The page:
Ad Hoc Committee on Statelessness and Related Problems, First Session: Summary Record of the Thirty-First Meeting Held at Lake Success, New York, on Thursday, 16 February 1950, at 10.30 a.m.
Mr. CHANCE Canada
Mr. GUERREIRO Brazil
Mr. CHA China
Mr. LARSEN Denmark
Mr. JUVIGNY France
Mr. ROBINSON Israel
Mr. KURAL Turkey
Sir Leslie BRASS United Kingdom of Great Britain and Northern Ireland
Mr. HENKIN United States of America
Mr. PEREZ PEROZO Venezuela
Representative of a specialized agency:
Mr. WEIS International Refugee Organization (IRO)
Consultant from a non-governmental organization:
Mr. STOLZ American Federation of Labor (AF of L)
Mr. HUMPHREY Representative of the Assistant Secretary-General
Mr. GIRAUD Division of Human Rights
Mr. HOGAN Secretary of the Committee
ADOPTION OF THE REPORT OF THE AD HOC COMMITTEE TO THE ECONOMIC AND SOCIAL COUNCIL (E/AC.32/L.38): ANNEX II (continued).
1. The CHAIRMAN called upon the Committee to continue its consideration of annex II of the report, which contained observations on the draft convention on the status of refugees.
2. He reminded the members that, in accordance with the procedure adopted at the preceding meeting, any comments they made would not be included in the summary record of the meeting except at the specific request of the speakers.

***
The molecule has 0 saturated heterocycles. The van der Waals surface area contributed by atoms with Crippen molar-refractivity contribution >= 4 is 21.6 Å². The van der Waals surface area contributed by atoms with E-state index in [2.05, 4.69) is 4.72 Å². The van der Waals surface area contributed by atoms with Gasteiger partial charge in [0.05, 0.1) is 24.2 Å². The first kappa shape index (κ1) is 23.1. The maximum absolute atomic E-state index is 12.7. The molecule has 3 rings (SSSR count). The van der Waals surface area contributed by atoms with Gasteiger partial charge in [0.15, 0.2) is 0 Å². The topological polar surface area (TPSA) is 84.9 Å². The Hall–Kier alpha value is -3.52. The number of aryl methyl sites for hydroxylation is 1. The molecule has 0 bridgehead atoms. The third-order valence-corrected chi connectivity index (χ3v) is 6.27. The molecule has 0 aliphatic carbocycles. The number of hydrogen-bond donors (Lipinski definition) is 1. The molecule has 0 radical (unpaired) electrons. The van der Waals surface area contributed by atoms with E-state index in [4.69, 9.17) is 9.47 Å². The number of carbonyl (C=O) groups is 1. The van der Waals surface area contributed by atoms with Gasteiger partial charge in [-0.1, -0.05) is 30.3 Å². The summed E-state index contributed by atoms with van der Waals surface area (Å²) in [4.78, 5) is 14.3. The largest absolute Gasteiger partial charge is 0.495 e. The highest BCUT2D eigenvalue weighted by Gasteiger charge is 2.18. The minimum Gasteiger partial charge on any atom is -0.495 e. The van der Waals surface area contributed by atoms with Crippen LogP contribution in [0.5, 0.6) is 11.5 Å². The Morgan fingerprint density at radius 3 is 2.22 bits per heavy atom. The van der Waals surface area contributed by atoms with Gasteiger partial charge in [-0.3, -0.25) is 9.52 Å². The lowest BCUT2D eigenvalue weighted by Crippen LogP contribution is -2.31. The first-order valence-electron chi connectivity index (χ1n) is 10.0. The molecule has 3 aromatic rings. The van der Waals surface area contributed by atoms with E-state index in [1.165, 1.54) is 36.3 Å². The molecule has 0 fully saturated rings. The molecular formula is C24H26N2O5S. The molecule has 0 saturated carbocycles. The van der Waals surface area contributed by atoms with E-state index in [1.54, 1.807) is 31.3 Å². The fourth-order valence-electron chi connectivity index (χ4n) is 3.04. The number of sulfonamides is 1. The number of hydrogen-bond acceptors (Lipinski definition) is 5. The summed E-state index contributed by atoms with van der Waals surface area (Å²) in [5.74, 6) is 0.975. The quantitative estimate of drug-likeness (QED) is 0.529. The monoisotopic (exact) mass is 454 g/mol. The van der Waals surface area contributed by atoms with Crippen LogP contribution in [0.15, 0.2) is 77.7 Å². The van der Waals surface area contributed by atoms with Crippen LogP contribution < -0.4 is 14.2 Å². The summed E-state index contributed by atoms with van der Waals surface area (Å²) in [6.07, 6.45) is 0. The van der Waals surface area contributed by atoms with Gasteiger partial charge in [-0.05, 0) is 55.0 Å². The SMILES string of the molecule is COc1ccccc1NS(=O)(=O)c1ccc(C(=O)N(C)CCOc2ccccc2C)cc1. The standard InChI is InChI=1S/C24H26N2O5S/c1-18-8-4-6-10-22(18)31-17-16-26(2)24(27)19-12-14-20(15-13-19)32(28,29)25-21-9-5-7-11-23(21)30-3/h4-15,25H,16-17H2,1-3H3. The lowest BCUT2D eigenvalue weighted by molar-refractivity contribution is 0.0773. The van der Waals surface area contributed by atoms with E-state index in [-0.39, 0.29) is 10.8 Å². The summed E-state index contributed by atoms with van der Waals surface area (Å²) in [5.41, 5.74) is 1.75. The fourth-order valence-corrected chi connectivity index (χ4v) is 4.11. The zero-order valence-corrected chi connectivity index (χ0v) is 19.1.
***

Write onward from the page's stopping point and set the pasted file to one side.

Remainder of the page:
3. Mr. WEIS (International Refugee Organization) asked to be allowed to make a statement in clarification of his earlier remarks regarding article 4.
4. He had suggested that it would probably be advisable for the clause on exemptions from reciprocity to be drafted in exactly the same terms as those of article 14 of the 1933 convention and article 17 of the 1938 Convention. The comments proposed for adoption made it clear that the provisions of article 4 were identical in meaning with those of articles 14 and 17 of the 1933 and 1938 conventions respectively. The purpose of the article was to cover legislative de facto and diplomatic reciprocity, but not necessarily special and preferential rights which were granted to nationals of certain foreign States under treaty provisions.
5. Jurists would wonder why article 4 of the draft Convention was not drafted in the same terms as the corresponding articles of the 1933 and 1938 Conventions. Since the different drafting did not entail any change of substance, it would have been preferable to retain the wording used in the 1933 and 1938 Conventions.
6. He was glad to note, however, that the Committee had agreed that the provisions of article 4 covered diplomatic reciprocity and concerned rights which were specifically mentioned in the draft Convention as well as those which were not.
7. Mr. WEIS (International Refugee Organization) again asked for permission to make a statement in clarification of his earlier comments on article 7.
8. The draft presented by the Secretary-General had contained a second paragraph to the effect that family law and the respecting succession "shall be governed by the rules containing substance, form the position of the law of the country of domicile, or failing such, of the law of the country of residence". That clause had not been adopted by the Committee, since it considered that the question was fully covered by the first paragraph.